We had the good fortune of connecting with Kayla Silber and we’ve shared our conversation below.
Hi Kayla, do you have some perspective or insight you can share with us on the question of when someone should give up versus when they should keep going?
On March 12th of this year, I was slated to have my first big solo show featuring 8 of my augmented reality pieces. It was the culmination of two years of meticulous work and I was beyond excited for my community to experience in person what I’d poured so much of my heart and soul into. Over the course of that day, I watched with dread as all the events I had scheduled for the next two months went down like dominoes. I made the heartbreaking decision to pull the plug on my show, but remained hopeful that I’d have a redo in a couple months when the virus was under control. But 9 months into this pandemic, after so much upheaval and crisis after crisis, I found myself feeling lost, disconnected, stagnant and cynical. My art relies on love, human connection, transformation, and optimism as its foundation, and with no end in sight to the lockdowns and the inability to attend the events from which I draw both inspiration and source material, I found myself asking versions of “what’s the point?” Why bother making work that no one will see, and how can I access those foundational, elevated emotions that seem so foreign to me now? Giving up sometimes seemed like the path of least resistance. But then I had to ask myself why I started making this body of work to begin with. I had no shows lined up, no end goal, no agenda. Just curiosity and a desire to bring beauty into the world. If it didn’t matter then if anyone saw it, why should it matter now? If the act of creating this art had the power to elevate my mood and inspire me then, couldn’t it do the same thing for me now? This world needs beauty now more than ever. There is no contribution too small and every act of creation counts towards the rebuilding of new and better systems – even if no external measure of success can quantify it. If what you are creating generates joy and love and elevates your spirit, never give up – your contribution just might be the tipping point.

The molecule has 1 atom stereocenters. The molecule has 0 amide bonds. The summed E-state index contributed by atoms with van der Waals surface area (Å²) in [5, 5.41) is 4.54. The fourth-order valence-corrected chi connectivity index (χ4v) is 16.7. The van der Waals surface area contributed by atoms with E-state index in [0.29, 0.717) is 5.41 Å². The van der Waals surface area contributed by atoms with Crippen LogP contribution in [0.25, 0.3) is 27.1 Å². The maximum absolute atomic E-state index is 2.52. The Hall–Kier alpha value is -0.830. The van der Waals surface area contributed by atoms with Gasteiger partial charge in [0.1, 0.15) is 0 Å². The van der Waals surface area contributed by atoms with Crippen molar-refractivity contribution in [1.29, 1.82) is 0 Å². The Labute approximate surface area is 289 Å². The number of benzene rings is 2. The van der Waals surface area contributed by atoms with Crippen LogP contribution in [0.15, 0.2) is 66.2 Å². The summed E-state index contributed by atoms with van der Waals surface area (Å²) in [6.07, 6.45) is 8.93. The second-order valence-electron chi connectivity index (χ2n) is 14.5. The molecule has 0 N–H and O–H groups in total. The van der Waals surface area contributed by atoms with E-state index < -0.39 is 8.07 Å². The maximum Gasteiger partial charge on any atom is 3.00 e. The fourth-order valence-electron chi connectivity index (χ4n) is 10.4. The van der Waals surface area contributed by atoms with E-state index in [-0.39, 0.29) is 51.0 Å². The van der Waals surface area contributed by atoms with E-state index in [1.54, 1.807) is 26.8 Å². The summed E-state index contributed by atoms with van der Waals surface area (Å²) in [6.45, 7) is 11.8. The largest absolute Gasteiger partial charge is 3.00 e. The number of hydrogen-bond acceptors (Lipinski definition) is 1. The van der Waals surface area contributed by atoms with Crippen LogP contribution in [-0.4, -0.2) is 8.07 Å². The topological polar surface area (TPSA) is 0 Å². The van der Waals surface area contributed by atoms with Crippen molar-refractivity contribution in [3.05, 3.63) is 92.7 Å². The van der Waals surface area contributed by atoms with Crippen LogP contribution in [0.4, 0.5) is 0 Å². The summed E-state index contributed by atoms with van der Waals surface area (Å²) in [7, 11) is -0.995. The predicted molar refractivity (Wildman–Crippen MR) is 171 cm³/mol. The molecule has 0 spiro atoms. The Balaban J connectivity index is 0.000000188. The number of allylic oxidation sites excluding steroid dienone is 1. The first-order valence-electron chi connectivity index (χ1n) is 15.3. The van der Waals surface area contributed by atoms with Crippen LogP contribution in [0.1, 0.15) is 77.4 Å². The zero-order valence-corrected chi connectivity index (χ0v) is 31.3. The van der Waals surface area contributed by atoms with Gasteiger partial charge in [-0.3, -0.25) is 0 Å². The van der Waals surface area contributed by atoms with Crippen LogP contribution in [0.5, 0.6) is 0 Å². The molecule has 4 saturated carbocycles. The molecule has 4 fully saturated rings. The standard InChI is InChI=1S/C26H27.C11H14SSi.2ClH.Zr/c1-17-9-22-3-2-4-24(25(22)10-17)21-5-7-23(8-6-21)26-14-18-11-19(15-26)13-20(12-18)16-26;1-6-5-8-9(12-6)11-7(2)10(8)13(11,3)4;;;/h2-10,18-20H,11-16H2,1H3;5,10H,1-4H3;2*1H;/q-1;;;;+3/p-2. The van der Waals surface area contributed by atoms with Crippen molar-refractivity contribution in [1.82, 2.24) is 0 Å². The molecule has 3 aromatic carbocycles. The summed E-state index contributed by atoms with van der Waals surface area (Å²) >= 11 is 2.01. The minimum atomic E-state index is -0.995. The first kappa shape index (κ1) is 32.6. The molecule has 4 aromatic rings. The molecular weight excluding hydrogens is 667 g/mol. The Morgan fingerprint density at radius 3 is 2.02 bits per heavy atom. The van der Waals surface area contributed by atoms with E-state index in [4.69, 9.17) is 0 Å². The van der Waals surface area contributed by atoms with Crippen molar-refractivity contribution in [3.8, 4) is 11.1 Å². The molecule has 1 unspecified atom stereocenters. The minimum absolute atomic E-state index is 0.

Please tell us more about your career. We’d love to hear what sets you apart from others, what you are most proud of or excited about. How did you get to where you are today professionally. Was it easy? If not, how did you overcome the challenges? What are the lessons you’ve learned along the way. What do you want the world to know about you or your brand and story?
My mixed media pieces are constructed from thousands of photographs I have taken all over the world – of humans and all manner of animate and inanimate objects ranging from man-made to organic. I painstakingly compose, cut, paste and paint the elements to create large scale collages on wood. I then create short animated loops which reveal an even richer narrative full of wonder, surprise and hidden meaning visible only by viewing the paintings through an augmented reality app called Artivive. The intensely complex process of creating this body of work has led me to explore big themes that have transformed me on a fundamental level. Self-worth. Sexuality. Divinity. Nature. Spirit. Consciousness. Compassion. Empathy. Love. While nothing about creating this work has been easy, every step has been illuminating, transformative and magical. I had to break through my deeply ingrained belief that art that centered the female as hero was unworthy of exploration. I had to push through my paralyzing fear of being unoriginal to find my unique voice and style. I had to develop the confidence to direct photoshoots that could translate my mystical visions into physical reality. I had to teach myself how to animate, a process akin to learning a new language. Storytelling in this way, I discovered meaning buried in the work that I wasn’t even aware of, accessible only through this new vocabulary and medium. The imagery I was creating had things to show me about myself. Spiritual lessons to teach me. In effect, I was creating my own teacher, and it was deeply empowering to know that my art was the key to unlocking this internal wisdom.
Let’s say your best friend was visiting the area and you wanted to show them the best time ever. Where would you take them? Give us a little itinerary – say it was a week long trip, where would you eat, drink, visit, hang out, etc.
Well right now, they’d likely be held hostage in my apartment. But in more normal times, a comedy show at the Laugh Factory. Salsa dancing outside on the promenade in Santa Monica. A bike ride along the beach path. Hiking in the SM mountains or Topanga. Shopping on Melrose. A stroll down Abbot Kinney. A drive down the PCH. LACMA.
Who else deserves some credit and recognition?
Elizabeth Gilbert’s book “Big Magic” is a must read for any creative – it was the push I needed to start creating after years of complacency and feeling “not good enough.” Another instrumental read was “Becoming Supernatural” by Joe Dispenza. Following his advice and techniques, I was able to manifest incredible opportunities for myself. Last but not least, I have so much gratitude for my amazing family and network of supportive friends who encouraged me every step of the way, even posing for photoshoots and becoming part of the work!
Other: Visit my website at kaylafineart.com from your laptop. Download the Artivive app and view the paintings through your phone to experience the augmented reality. (Paintings that have this feature are indicated with the Artivive app icon)